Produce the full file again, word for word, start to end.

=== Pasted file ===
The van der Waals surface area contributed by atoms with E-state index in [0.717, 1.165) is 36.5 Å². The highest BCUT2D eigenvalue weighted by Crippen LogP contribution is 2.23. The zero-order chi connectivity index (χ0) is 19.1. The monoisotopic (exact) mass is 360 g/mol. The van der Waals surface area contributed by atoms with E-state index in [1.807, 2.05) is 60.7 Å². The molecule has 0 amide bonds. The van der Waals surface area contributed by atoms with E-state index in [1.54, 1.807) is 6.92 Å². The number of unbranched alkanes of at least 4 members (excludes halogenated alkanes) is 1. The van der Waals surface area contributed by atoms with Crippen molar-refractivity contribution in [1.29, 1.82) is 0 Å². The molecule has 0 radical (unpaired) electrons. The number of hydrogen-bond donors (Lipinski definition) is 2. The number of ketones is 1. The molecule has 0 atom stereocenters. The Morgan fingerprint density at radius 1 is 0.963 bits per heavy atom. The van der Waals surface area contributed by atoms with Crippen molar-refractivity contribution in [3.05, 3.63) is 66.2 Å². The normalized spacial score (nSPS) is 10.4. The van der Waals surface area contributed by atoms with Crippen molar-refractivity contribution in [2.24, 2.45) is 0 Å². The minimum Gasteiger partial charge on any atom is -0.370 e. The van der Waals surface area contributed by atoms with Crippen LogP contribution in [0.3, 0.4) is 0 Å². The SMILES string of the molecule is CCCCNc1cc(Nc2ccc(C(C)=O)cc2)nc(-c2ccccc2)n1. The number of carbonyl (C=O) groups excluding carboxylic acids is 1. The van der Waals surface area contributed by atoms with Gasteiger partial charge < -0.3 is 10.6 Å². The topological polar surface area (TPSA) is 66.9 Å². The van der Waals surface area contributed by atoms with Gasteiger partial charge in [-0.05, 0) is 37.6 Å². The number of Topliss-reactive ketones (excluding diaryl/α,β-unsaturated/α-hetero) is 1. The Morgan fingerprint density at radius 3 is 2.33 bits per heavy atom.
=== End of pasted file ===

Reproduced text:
The van der Waals surface area contributed by atoms with E-state index in [0.717, 1.165) is 36.5 Å². The highest BCUT2D eigenvalue weighted by Crippen LogP contribution is 2.23. The zero-order chi connectivity index (χ0) is 19.1. The monoisotopic (exact) mass is 360 g/mol. The van der Waals surface area contributed by atoms with E-state index in [1.807, 2.05) is 60.7 Å². The molecule has 0 amide bonds. The van der Waals surface area contributed by atoms with E-state index in [1.54, 1.807) is 6.92 Å². The number of unbranched alkanes of at least 4 members (excludes halogenated alkanes) is 1. The van der Waals surface area contributed by atoms with Crippen molar-refractivity contribution in [1.29, 1.82) is 0 Å². The molecule has 0 radical (unpaired) electrons. The number of hydrogen-bond donors (Lipinski definition) is 2. The number of ketones is 1. The molecule has 0 atom stereocenters. The Morgan fingerprint density at radius 1 is 0.963 bits per heavy atom. The van der Waals surface area contributed by atoms with Crippen molar-refractivity contribution in [3.05, 3.63) is 66.2 Å². The normalized spacial score (nSPS) is 10.4. The van der Waals surface area contributed by atoms with Crippen molar-refractivity contribution in [2.24, 2.45) is 0 Å². The minimum Gasteiger partial charge on any atom is -0.370 e. The van der Waals surface area contributed by atoms with Crippen LogP contribution in [0.3, 0.4) is 0 Å². The SMILES string of the molecule is CCCCNc1cc(Nc2ccc(C(C)=O)cc2)nc(-c2ccccc2)n1. The number of carbonyl (C=O) groups excluding carboxylic acids is 1. The van der Waals surface area contributed by atoms with Gasteiger partial charge < -0.3 is 10.6 Å². The topological polar surface area (TPSA) is 66.9 Å². The van der Waals surface area contributed by atoms with Gasteiger partial charge in [-0.05, 0) is 37.6 Å². The number of Topliss-reactive ketones (excluding diaryl/α,β-unsaturated/α-hetero) is 1. The Morgan fingerprint density at radius 3 is 2.33 bits per heavy atom.